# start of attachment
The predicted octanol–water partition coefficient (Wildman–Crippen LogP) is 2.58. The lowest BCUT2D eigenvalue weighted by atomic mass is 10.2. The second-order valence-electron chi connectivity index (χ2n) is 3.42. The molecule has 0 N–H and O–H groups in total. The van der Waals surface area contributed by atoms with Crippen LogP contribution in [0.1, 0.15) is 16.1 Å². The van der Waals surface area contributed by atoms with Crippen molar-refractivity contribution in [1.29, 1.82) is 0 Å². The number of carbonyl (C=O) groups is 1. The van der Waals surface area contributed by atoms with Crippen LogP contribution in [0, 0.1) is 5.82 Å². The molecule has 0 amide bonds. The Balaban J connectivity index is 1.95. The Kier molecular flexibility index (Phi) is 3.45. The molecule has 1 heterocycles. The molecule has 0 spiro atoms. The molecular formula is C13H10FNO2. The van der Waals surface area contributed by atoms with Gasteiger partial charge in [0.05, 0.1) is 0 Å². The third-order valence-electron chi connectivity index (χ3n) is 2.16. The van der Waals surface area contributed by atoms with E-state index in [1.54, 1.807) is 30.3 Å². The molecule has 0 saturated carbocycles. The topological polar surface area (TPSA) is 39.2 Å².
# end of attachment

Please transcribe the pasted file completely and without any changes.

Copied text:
The predicted octanol–water partition coefficient (Wildman–Crippen LogP) is 2.58. The lowest BCUT2D eigenvalue weighted by atomic mass is 10.2. The second-order valence-electron chi connectivity index (χ2n) is 3.42. The molecule has 0 N–H and O–H groups in total. The van der Waals surface area contributed by atoms with Crippen LogP contribution in [0.1, 0.15) is 16.1 Å². The van der Waals surface area contributed by atoms with Crippen molar-refractivity contribution in [1.29, 1.82) is 0 Å². The number of carbonyl (C=O) groups is 1. The van der Waals surface area contributed by atoms with Crippen LogP contribution in [0, 0.1) is 5.82 Å². The molecule has 0 amide bonds. The Balaban J connectivity index is 1.95. The Kier molecular flexibility index (Phi) is 3.45. The molecule has 1 heterocycles. The molecule has 0 spiro atoms. The molecular formula is C13H10FNO2. The van der Waals surface area contributed by atoms with Gasteiger partial charge in [0.05, 0.1) is 0 Å². The third-order valence-electron chi connectivity index (χ3n) is 2.16. The van der Waals surface area contributed by atoms with E-state index in [1.54, 1.807) is 30.3 Å². The molecule has 0 saturated carbocycles. The topological polar surface area (TPSA) is 39.2 Å².